As we approached the pin, we carefully scanned the road for birders – our only hope of seeing the bird. Just after we passed the pin, there they were – a group of ~5 people standing in the median, armed with cameras, scopes and binoculars. We wasted no time in pulling over, scrambling out of the car, and speedwalking over to the “evening crowd”. There, we were greeted with the news we weren’t hoping to hear – they had just lost the crake a few minutes before we arrived. Arghhhh! After a minute or so of scanning the underbrush lining the opposite side of the road, however, one of the birders exclaimed that he had refound the bird! I took a quick look in his scope and there it was. A glorious, chicken-like rail from the Old World, casually preening just beyond the edge of the underbrush. After a minute, the bird began to walk out of the shrubs, onto the grassy strip on the edge of the highway. And there it began to feed, walking around and pulling up earthworms from the soil. The bird had a subtle beauty to it – the black streaks on its golden back, the little chestnut patches on its flanks and wings, and the way those aforementioned streaks narrowed at the crown, contrasting with the pale face and undersides, all made this bird look gorgeous to our fascinated eyes.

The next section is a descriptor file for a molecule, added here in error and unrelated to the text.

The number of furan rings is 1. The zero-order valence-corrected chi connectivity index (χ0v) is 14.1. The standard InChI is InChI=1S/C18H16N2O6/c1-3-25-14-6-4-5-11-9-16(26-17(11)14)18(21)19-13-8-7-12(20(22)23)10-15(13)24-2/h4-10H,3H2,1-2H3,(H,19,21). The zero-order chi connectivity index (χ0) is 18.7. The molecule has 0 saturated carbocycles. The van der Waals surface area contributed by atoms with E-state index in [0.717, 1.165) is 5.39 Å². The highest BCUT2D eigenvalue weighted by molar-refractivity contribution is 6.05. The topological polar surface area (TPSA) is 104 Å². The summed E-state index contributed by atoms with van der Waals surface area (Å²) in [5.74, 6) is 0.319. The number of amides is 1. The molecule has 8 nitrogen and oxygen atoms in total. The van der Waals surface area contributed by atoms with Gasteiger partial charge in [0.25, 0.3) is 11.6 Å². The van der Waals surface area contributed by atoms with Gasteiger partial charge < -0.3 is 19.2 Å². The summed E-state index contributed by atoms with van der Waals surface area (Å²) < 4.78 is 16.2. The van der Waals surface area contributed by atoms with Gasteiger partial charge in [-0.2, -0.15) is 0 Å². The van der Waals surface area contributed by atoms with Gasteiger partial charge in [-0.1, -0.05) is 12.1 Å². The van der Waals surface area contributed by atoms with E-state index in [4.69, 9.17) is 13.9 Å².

We watched the crake until after sunset, when it walked away, back through the bushes, presumably to roost. I followed the bird in my binoculars until it was just a moving pale apparition in the branches, and then it completely disappeared from view, somewhere deep in the brush and away from the road. This was our cue to head back west, toward the city.